It's exactly the same game Behe is playing. It was crude, stupid, and ridiculous when J. Random Creationist was doing it, and it's even worse when a guy with a Ph.D. in biochemistry, who ought to know better, panders to the mob of creationists who don't even grasp middle school mathematics by using fallacious operations in probability.

Miller is right to not expect a retraction.

In July of this year, Casey Luskin, professional spokesman for the Discovery Institute, demanded that Behe’s critics apologize to him. I certainly do agree with Mr. Luskin that an apology is in order, but it’s not the one he’s been demanding.

The real apology, which is long overdue, should be promptly sent out to all of those who have been taken in by Luskin’s and Behe’s continuing misrepresentations and distortions of the science of protein evolution. Knowing the Discovery Institute, however, I’m not holding my breath waiting for it.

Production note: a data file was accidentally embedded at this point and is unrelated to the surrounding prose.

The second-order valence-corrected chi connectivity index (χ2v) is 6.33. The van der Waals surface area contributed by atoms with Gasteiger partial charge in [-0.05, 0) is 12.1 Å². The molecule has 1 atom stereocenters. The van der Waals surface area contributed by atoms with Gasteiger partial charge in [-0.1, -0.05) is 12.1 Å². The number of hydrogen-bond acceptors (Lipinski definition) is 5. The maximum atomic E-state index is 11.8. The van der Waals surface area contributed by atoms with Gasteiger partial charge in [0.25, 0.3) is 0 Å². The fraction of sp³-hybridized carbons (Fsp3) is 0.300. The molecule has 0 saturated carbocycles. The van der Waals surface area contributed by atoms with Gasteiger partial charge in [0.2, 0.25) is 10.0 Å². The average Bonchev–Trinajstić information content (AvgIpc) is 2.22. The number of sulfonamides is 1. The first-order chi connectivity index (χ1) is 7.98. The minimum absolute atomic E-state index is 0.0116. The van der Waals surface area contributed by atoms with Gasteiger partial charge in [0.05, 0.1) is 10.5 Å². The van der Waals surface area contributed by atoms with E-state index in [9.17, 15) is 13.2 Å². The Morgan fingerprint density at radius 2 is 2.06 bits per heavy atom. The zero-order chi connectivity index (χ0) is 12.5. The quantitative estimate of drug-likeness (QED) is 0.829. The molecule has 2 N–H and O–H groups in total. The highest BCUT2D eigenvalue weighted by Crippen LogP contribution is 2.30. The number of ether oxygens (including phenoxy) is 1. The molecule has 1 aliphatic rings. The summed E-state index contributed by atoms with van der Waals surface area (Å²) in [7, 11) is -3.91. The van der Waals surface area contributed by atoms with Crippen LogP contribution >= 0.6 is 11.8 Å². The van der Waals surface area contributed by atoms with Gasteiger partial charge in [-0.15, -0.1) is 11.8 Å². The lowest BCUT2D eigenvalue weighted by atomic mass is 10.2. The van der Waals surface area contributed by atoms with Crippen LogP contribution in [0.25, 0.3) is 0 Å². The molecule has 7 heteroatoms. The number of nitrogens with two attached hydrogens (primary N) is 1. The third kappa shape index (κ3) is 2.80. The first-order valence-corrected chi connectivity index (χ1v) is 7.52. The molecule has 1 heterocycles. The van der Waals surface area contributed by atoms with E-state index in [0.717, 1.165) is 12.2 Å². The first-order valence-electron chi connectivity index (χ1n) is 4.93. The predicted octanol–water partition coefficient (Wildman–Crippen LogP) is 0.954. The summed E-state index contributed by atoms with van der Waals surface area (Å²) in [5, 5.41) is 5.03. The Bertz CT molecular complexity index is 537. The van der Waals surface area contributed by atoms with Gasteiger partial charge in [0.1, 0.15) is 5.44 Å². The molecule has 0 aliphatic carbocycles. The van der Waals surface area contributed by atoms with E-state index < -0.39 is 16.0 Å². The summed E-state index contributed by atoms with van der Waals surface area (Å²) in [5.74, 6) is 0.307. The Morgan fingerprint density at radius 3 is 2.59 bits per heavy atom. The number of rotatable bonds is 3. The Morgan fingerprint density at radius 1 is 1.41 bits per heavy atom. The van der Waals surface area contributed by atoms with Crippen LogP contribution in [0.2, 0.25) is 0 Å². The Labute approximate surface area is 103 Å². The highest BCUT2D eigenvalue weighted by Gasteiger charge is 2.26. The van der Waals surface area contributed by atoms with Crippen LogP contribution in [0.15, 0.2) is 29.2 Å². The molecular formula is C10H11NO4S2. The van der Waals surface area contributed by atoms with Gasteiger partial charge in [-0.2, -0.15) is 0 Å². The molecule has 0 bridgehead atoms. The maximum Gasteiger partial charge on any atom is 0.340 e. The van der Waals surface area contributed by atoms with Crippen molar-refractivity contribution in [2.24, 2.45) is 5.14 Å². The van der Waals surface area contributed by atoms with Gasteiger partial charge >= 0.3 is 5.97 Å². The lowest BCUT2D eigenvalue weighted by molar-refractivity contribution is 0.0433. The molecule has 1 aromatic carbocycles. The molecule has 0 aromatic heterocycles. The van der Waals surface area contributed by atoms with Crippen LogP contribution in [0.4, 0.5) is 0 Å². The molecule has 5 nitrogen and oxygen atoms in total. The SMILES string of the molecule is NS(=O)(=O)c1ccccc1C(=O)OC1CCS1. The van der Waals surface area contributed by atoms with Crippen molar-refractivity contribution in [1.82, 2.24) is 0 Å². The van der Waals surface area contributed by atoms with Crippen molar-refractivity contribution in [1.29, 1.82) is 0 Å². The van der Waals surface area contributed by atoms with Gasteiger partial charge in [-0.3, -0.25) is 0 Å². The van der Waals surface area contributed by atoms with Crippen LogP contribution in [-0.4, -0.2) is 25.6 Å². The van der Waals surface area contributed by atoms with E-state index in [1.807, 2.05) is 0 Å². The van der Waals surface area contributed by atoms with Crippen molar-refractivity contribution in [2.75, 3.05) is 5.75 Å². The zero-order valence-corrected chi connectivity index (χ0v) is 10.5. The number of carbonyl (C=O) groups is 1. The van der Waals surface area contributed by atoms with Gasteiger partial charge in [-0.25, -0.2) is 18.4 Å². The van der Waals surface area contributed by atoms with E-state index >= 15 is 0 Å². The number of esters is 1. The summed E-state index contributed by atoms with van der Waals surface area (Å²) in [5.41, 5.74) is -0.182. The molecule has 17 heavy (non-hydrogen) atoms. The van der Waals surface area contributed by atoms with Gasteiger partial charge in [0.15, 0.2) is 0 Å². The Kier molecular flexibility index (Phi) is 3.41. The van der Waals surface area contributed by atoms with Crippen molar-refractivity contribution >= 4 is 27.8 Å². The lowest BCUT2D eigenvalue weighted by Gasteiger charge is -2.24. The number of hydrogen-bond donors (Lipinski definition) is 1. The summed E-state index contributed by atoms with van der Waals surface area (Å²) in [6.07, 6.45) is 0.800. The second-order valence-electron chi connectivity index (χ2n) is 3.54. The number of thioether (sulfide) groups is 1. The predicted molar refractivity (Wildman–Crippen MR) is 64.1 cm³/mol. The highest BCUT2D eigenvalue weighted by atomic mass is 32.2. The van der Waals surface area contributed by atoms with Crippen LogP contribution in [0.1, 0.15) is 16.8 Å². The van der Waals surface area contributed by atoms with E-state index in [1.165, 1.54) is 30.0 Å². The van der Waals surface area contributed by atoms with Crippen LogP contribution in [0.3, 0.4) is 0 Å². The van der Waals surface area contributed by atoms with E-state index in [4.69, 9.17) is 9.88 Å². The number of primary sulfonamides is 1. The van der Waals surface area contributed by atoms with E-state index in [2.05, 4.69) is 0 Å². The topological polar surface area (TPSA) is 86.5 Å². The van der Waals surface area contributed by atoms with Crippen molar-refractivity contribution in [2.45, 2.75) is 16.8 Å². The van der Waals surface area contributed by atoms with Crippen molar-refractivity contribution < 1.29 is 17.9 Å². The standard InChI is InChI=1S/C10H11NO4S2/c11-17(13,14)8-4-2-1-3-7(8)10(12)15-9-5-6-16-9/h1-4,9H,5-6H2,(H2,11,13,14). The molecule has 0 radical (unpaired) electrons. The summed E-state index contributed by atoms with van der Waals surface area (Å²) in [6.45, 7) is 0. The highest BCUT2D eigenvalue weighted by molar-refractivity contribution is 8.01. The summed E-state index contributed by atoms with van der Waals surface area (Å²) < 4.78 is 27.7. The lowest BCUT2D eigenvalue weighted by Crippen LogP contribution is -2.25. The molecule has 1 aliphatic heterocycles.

I suspect that Behe knows exactly how he's misleading his readers -- it is so transparent that it has to be intentional. Don't expect him to admit to malicious dishonesty.

Luskin, of course, probably doesn't have a clue.

More like this

I peeked. I was reading Michael Behe's new book, The Edge of Evolution, and I was several chapters into it. All he seemed to be saying was that evolution has limits, limits, limits, and those limits are so restrictive that you can't get from there to here, and he was repeating it over and over, in…
Once again, Casey Luskin demonstrates that he's a biological ignoramus. He is much buoyed by a science report that chloroquinone resistance in the malaria parasite requires two mutations, claims that Michael Behe has been vindicated because that's exactly what he said, and demands an apology from…
Another review of Behe's book, The Edge of Evolution, has been published, this time in Nature and by Ken Miller. This one focuses on Behe's central claim, that he has identified a probabilistic limit to what evolution can do that means no differences above roughly the genus level (and in many cases…